Allegri: Miserere Mei
  • CHGiffenCHGiffen
    Posts: 5,164
    Allegri: Miserere Mei

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    Sung by VOCES8
  • smvanroodesmvanroode
    Posts: 970
    Hmmm, the video is not available (at least not in the Netherlands). But, it reminds me of this insightful video on Allegri’s Miserere by Elam Rotem:

    https://www.youtube.com/watch?v=j9y5N13un9s
  • An awfully moving offering, Chuck -
    And an interesting lecture, smvanrode. Many thanks.
    I think that the cleanest, most pure in tone, diction, and blend that I have heard is that by the choir of Clare College, Cambridge, under the direction of Rudolph Neubok.
    But there are so many outstanding offerings that it is really a vain effort to choose just one.
    Thanked by 2tomjaw CHGiffen
  • smt
    Posts: 37
    Currently I am singing the piece, comparing scores, version, reading on its history etc etc.
    What I always wonder... it's an example of a very widely used techniques: fauxbourdon or falsobordone. I've also scanned a lot of falsobordone collections (Lassus and Victoria for example) but I never came across such an elaborate falsobordone setting. Is Allegri's Miserere such a singular, outstanding piece or do you know any falsobordone which comes close to it?

    (One notable mention is maybe Byrd's Magnificat peregrini toni although it is not original. I very much love the music. The discussion page says it originates from Byrd's verse anthem 'Behold O God the Sad and Heavy Case' but I could not verify that in the Byrd Edition.)
  • Chaswjd
    Posts: 263
    @smt

    There is a version of the Miserere by Francesco Severi (1595-1630) which alternates chant in the tenor line with highly decorated solo lines.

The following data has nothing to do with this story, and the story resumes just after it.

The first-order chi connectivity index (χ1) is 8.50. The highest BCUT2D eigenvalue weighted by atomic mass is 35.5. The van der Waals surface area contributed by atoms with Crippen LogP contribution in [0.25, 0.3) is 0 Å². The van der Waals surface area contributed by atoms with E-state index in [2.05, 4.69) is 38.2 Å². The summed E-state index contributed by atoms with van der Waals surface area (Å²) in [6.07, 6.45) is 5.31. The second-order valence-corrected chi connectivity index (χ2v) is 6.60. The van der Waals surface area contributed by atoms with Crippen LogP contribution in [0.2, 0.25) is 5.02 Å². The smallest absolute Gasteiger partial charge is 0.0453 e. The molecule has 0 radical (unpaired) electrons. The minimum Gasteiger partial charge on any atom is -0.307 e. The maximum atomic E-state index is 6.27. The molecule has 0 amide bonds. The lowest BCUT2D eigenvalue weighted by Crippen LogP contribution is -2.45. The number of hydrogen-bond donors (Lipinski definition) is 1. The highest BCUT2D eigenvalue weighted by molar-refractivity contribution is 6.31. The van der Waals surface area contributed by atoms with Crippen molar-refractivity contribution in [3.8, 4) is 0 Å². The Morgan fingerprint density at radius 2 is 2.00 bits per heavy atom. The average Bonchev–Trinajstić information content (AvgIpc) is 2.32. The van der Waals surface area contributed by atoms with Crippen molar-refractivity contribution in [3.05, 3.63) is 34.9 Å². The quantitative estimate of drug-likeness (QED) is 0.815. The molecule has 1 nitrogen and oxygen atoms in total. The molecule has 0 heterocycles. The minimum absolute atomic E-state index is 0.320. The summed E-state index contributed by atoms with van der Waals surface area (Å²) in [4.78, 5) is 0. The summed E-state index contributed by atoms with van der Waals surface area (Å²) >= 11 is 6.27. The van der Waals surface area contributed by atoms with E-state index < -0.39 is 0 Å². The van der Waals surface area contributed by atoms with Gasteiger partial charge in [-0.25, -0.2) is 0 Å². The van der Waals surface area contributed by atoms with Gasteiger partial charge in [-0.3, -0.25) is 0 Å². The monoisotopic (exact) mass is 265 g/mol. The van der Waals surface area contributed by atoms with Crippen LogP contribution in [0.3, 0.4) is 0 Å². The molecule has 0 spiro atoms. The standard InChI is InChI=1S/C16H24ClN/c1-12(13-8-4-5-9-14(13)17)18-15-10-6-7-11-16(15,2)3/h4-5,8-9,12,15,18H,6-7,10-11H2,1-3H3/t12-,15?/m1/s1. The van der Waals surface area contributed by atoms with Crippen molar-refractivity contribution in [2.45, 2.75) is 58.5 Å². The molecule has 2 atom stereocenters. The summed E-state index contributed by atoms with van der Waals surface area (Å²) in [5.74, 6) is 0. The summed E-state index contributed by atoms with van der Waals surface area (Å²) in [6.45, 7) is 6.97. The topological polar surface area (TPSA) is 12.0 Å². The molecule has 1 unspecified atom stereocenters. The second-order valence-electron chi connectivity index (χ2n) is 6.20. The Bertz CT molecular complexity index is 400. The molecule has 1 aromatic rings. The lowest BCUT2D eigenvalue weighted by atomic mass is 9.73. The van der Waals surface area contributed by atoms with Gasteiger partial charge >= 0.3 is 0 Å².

https://www.cpdl.org/wiki/images/f/f6/Severi-Miserere.pdf
    Thanked by 1CHGiffen
  • smt
    Posts: 37
    I just came across this collection/edition project:
    https://www.fortunato-santini.de/edition-santini.php

    I don't have the resources to try out a tremendous amount of this, neither am I able to play it directly on the piano. Some pieces are well known, some seem forgotten. Among them there is the Miserere for 9 voices from Pasquale Pisari (besides his "O salutaris hostia" for equal voices the composer seems to be forgotten) which has the identical structure as Allegri's:
    5vv + plainsong + 4 vv + plainsong .... concluding with the double choir.
    https://www.fortunato-santini.de/download/edition-santini_094.pdf

    Maybe some of you are interested, for me it's a fascinating discovery. If anybody is able to play it on the piano/organ to get an idea how it sounds, I would be glad to hear your opinion.
    Thanked by 1CHGiffen
  • a_f_hawkins
    Posts: 3,397
    Slightly off topic - about that pdf of the Pisari. Are the C clefs at the beginning of each section just a misleading, confusing and *** way of indicating soprano, alto and tenor (or violin, viola, cello) parts?
  • smt
    Posts: 37
    As far as I know its a convention for such editions to write down the clefs of the original manuscript/print and sometimes also the incipit in mensural notation (Allen Garvin does this regularly in his editions).
    Thanked by 1a_f_hawkins
  • Jeffrey Quick
    Posts: 2,060
    Looks perfectly normal to me. :-)
    Why all that prefactory stuff?
    1. The clefs give an indication of performance pitch. If you have a piece in soprano, alto, tenor and bass clefs (chiavi naturali), it was probably notated at the intended pitch, for boys/high countertenors/"the other possibility" - high tenors - baritones - basses, the customary performance forces in the church at the time. If it's treble, mezzo, alto and tenor or baritone (chiavette), then downward transposition was expected to fit those same forces. Now, we sing those pieces near notated pitch, because we have lots of women singing sacred music. But even then, we need often to finagle the pitch a bit, since those alto clef parts for "high" male voice are mighty uncomfortable for typical parish "tenors", and likewise, the altos sound pretty soggy. Why did they notate at the "wrong" pitch? For the same reason they did it in chant: there were only 8 possible pitches in an octave, so only one or two ways of representing a given mode in notation. I don't think any of us sing mode VII with a final that is G392.
    2. Having the original prolation sign and notes tells us if the piece has been transposed or if note values have been reduced (both of which might be called for depending on the intent of the edition).
    3. The ambitus tells us what kind of voice to put on the part, since we've already seen that "Bassus /= bass"
  • a_f_hawkins
    Posts: 3,397
    Thanks, having looked at one of your transcriptions, I now understand (I think).